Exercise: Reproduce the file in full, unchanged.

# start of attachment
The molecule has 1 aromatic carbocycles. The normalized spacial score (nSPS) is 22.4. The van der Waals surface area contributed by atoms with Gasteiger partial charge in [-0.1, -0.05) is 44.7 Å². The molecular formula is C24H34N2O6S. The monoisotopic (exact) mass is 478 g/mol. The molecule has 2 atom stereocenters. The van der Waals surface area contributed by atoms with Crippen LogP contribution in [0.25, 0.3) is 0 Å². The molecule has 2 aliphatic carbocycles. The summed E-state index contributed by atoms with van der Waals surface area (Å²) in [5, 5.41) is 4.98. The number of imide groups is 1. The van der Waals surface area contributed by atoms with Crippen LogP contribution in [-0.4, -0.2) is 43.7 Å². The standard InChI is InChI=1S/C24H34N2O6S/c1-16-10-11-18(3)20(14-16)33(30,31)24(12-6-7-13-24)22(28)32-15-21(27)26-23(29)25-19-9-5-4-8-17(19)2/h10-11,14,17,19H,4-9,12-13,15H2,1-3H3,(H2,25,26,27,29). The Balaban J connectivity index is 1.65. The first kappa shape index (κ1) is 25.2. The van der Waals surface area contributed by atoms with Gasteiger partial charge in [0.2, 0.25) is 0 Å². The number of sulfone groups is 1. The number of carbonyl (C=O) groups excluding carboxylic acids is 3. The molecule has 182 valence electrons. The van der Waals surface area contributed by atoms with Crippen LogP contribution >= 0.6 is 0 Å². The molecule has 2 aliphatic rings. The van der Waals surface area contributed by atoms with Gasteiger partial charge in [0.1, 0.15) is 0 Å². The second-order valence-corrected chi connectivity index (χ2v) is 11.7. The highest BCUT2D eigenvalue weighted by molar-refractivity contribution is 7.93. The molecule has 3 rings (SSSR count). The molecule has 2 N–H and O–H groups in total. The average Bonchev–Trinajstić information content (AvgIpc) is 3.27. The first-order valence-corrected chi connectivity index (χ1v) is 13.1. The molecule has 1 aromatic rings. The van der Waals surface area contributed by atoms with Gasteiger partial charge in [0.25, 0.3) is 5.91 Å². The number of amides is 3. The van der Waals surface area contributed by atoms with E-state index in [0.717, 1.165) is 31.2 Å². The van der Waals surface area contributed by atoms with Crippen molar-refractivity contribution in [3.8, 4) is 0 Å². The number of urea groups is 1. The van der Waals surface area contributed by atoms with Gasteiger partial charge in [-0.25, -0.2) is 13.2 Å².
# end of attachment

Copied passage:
The molecule has 1 aromatic carbocycles. The normalized spacial score (nSPS) is 22.4. The van der Waals surface area contributed by atoms with Gasteiger partial charge in [-0.1, -0.05) is 44.7 Å². The molecular formula is C24H34N2O6S. The monoisotopic (exact) mass is 478 g/mol. The molecule has 2 atom stereocenters. The van der Waals surface area contributed by atoms with Crippen LogP contribution in [0.25, 0.3) is 0 Å². The molecule has 2 aliphatic carbocycles. The summed E-state index contributed by atoms with van der Waals surface area (Å²) in [5, 5.41) is 4.98. The number of imide groups is 1. The van der Waals surface area contributed by atoms with Crippen LogP contribution in [-0.4, -0.2) is 43.7 Å². The standard InChI is InChI=1S/C24H34N2O6S/c1-16-10-11-18(3)20(14-16)33(30,31)24(12-6-7-13-24)22(28)32-15-21(27)26-23(29)25-19-9-5-4-8-17(19)2/h10-11,14,17,19H,4-9,12-13,15H2,1-3H3,(H2,25,26,27,29). The Balaban J connectivity index is 1.65. The first kappa shape index (κ1) is 25.2. The van der Waals surface area contributed by atoms with Gasteiger partial charge in [0.2, 0.25) is 0 Å². The number of sulfone groups is 1. The number of carbonyl (C=O) groups excluding carboxylic acids is 3. The molecule has 182 valence electrons. The van der Waals surface area contributed by atoms with Crippen LogP contribution >= 0.6 is 0 Å². The molecule has 2 aliphatic rings. The van der Waals surface area contributed by atoms with Gasteiger partial charge in [0.1, 0.15) is 0 Å². The second-order valence-corrected chi connectivity index (χ2v) is 11.7. The highest BCUT2D eigenvalue weighted by molar-refractivity contribution is 7.93. The molecule has 3 rings (SSSR count). The molecule has 2 N–H and O–H groups in total. The average Bonchev–Trinajstić information content (AvgIpc) is 3.27. The first-order valence-corrected chi connectivity index (χ1v) is 13.1. The molecule has 1 aromatic rings. The van der Waals surface area contributed by atoms with Gasteiger partial charge in [0.25, 0.3) is 5.91 Å². The number of amides is 3. The van der Waals surface area contributed by atoms with E-state index in [0.717, 1.165) is 31.2 Å². The van der Waals surface area contributed by atoms with Crippen molar-refractivity contribution in [3.8, 4) is 0 Å². The number of urea groups is 1. The van der Waals surface area contributed by atoms with Gasteiger partial charge in [-0.25, -0.2) is 13.2 Å².